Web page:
Although Arnotts is the world's seventh-largest biscuit-maker, its operations are still largely confined to Australia. It makes two out of every three biscuits sold in Australia. Australians are the world's third-largest consumers of biscuits per head of population, and almost every Australian child has been brought up on such traditional Arnotts varieties as Milk Arrowroot and Scotch Finger.

The company survived a challenge in the Sixties from Nabisco of the United States, the world's largest biscuit manufacturer. It was a threat closer to home, 20 years later, that triggered the current swoop on the rosella by the American eagle in the form of Campbell.

Alan Bond, the now-bankrupt entrepreneur, was riding high in 1985 when he launched a takeover bid for Arnotts, reportedly backed by Nabisco. In its search for a 'white knight', Arnotts considered United Biscuits of Britain and BSN of France. It rejected both, largely because it feared ending up as a colonial outpost of a European biscuit empire. It turned instead to Campbell, whose biscuit operations represented only a small proportion of its business in America.

The initially benign relationship turned aggressive after the appointment two years ago of Australian-born David Johnson as Campbell's chief executive in the United States. Campbell seized on its Arnotts connection to further its ambitions in Asia.

William Arnott's great-great grandson Sandy Dawson fought a bitter battle to stop Campbell manoeuvring for greater control. He was finally sacked last year as managing director and replaced by a former Campbell man. Campbell, which held 32.9 per cent of Arnotts' shares, launched a formal bid last October to take its holding to 50.1 per cent. An independent report by a Sydney merchant bank said the Campbell offer substantially undervalued Arnotts, and was 'not fair and reasonable'. Campbell has since raised the its offer, which closes on Thursday.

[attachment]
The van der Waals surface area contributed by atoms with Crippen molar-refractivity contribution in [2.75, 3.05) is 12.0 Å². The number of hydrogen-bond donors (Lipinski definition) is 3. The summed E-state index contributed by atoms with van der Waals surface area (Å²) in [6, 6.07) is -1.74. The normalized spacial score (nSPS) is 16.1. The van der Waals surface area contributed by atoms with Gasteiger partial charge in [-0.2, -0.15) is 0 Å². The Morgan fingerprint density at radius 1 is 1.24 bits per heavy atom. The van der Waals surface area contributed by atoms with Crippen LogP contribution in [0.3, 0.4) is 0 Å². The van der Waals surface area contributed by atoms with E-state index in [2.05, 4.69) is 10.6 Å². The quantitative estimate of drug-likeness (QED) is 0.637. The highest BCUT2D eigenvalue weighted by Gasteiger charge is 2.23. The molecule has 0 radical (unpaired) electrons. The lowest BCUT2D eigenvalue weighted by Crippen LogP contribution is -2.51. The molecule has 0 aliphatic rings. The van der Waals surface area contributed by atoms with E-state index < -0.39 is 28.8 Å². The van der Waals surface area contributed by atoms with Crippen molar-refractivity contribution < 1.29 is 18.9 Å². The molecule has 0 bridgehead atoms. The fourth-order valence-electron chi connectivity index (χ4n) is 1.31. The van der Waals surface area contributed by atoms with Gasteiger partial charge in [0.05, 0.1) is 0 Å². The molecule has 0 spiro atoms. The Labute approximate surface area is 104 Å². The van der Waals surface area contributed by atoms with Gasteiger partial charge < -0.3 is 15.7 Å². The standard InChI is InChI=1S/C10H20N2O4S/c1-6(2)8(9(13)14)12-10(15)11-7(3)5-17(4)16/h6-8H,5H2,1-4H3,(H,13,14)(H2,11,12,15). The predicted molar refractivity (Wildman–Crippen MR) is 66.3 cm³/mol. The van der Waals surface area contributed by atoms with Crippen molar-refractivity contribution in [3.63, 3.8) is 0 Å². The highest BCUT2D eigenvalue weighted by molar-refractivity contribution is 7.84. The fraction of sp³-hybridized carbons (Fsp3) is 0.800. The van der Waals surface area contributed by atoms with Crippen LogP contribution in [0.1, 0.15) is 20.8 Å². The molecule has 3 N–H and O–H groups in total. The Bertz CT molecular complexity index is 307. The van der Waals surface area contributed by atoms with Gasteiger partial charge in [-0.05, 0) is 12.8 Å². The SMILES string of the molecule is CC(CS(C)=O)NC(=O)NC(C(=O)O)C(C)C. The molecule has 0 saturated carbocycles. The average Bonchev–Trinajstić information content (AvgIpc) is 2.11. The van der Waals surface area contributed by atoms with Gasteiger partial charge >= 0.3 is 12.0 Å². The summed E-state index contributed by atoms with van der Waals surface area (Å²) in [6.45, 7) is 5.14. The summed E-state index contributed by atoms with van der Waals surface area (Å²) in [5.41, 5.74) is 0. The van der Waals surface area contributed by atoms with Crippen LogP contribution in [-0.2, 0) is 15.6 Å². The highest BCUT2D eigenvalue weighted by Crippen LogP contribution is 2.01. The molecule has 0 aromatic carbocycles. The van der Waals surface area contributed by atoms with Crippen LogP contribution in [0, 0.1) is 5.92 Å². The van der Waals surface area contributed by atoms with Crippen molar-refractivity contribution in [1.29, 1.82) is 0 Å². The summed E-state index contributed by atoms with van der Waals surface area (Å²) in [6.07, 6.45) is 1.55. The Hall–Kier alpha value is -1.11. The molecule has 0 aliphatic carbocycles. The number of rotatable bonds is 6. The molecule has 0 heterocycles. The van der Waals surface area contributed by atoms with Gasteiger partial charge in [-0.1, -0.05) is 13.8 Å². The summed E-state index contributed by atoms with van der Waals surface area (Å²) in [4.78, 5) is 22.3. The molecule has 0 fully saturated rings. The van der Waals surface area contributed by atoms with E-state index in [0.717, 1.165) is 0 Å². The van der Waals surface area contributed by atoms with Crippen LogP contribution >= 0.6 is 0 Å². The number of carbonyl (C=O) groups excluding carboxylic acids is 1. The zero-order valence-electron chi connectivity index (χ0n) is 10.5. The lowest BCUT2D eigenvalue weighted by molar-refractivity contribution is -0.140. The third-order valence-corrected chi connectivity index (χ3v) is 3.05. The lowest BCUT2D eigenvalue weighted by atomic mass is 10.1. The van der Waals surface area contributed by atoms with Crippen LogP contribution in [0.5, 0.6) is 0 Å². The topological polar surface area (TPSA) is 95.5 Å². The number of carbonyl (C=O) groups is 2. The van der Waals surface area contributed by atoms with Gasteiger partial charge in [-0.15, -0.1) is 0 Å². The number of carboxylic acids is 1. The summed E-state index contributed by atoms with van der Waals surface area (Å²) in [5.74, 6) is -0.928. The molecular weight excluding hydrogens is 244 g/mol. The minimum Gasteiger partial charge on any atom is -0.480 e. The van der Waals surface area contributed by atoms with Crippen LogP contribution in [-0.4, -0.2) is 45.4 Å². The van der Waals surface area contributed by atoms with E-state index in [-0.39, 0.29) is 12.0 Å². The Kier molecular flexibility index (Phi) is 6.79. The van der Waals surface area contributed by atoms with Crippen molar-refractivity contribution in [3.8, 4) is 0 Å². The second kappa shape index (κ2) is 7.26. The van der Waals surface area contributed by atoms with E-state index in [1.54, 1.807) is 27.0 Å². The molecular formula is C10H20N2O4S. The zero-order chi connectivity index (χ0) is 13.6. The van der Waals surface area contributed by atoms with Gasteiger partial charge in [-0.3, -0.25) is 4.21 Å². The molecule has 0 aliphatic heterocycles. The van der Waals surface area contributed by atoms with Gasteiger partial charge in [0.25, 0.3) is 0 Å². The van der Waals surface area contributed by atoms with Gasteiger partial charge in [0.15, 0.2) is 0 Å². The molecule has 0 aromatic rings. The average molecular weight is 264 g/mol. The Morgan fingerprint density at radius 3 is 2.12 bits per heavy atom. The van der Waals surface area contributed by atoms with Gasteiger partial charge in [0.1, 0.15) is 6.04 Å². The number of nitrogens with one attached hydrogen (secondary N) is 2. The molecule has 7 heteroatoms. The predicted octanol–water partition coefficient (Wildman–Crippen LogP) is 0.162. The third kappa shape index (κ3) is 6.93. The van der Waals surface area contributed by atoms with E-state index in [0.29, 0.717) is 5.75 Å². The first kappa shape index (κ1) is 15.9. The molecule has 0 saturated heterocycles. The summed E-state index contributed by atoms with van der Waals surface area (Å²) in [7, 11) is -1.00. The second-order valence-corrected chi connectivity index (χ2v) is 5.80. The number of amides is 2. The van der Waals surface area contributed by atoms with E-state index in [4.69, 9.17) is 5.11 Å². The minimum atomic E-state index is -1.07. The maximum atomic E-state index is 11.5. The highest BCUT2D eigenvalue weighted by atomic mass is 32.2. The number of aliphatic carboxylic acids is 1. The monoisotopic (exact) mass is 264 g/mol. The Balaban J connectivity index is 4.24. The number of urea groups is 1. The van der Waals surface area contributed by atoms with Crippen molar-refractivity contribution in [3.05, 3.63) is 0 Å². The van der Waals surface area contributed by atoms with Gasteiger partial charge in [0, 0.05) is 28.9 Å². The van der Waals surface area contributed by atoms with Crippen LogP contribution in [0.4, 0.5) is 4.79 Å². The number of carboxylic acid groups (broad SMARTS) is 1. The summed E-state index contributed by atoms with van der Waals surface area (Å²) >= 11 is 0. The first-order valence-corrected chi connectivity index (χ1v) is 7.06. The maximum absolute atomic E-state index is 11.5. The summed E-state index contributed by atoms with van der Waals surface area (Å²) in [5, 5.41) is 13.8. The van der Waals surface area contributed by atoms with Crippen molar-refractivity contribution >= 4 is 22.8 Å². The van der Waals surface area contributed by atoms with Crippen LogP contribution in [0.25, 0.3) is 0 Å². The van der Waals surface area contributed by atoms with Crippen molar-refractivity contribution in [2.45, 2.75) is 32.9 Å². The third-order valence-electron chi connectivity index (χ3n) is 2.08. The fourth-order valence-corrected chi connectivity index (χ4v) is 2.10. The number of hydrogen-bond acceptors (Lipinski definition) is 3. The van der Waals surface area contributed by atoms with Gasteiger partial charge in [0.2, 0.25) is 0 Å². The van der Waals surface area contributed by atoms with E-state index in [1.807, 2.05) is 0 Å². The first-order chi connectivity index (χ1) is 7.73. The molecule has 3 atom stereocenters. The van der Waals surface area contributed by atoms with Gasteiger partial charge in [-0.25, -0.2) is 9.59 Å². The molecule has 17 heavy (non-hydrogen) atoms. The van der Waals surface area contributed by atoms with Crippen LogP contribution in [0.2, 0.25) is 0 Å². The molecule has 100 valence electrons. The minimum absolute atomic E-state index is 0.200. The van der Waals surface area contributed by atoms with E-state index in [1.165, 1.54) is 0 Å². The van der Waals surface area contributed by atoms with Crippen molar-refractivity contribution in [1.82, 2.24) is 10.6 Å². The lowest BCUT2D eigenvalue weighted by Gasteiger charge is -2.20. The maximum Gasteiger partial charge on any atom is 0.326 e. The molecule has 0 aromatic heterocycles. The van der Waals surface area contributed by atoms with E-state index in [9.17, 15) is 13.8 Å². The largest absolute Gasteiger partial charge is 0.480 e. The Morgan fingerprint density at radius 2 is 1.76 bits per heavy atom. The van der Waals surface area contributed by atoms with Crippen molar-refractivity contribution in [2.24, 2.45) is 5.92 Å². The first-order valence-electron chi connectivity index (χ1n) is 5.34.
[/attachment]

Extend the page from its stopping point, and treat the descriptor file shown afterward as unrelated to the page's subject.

The key to the outcome may lie with the hundred or so descendants of William Arnott who control one-quarter of the shares. In their founder's tradition, the Arnotts are one of Australia's most conservative, low-key families, disdaining the flashiness of the new- money tycoons of the Eighties. The Campbell bid has forced them into the spotlight.

One family member, Alice Oppen, an English teacher at an exclusive Sydney private school, has organised rallies of a group called Stay Australian Owned, whose acronym, SAO, is the name of one of Arnotts' best-selling biscuits. She has called on fellow Arnotts, in the name of national pride and family history, not to sell their shares at any price. 'Arnotts is part of Australia's infrastructure. If we can't control our own food companies, we haven't got much hope as a nation.'

Others are more pragmatic. Jillian Arnott, a Sydney lawyer, says: 'The board has to advise in the interests of shareholders, not in the interests of Australia.'

Mr Keating, one of the most nationalist leaders Australia has produced, has kept very quiet about the steady foreign incursions on the country's icons. His Labor government has actually encouraged higher levels of foreign investment and greater globalisation of its economy. In his Australia Day message, he will stress that the country's economic destiny lies in Asia. In doing so, is he gently suggesting that, like it or not, the icons are being redrawn?

(Photograph omitted)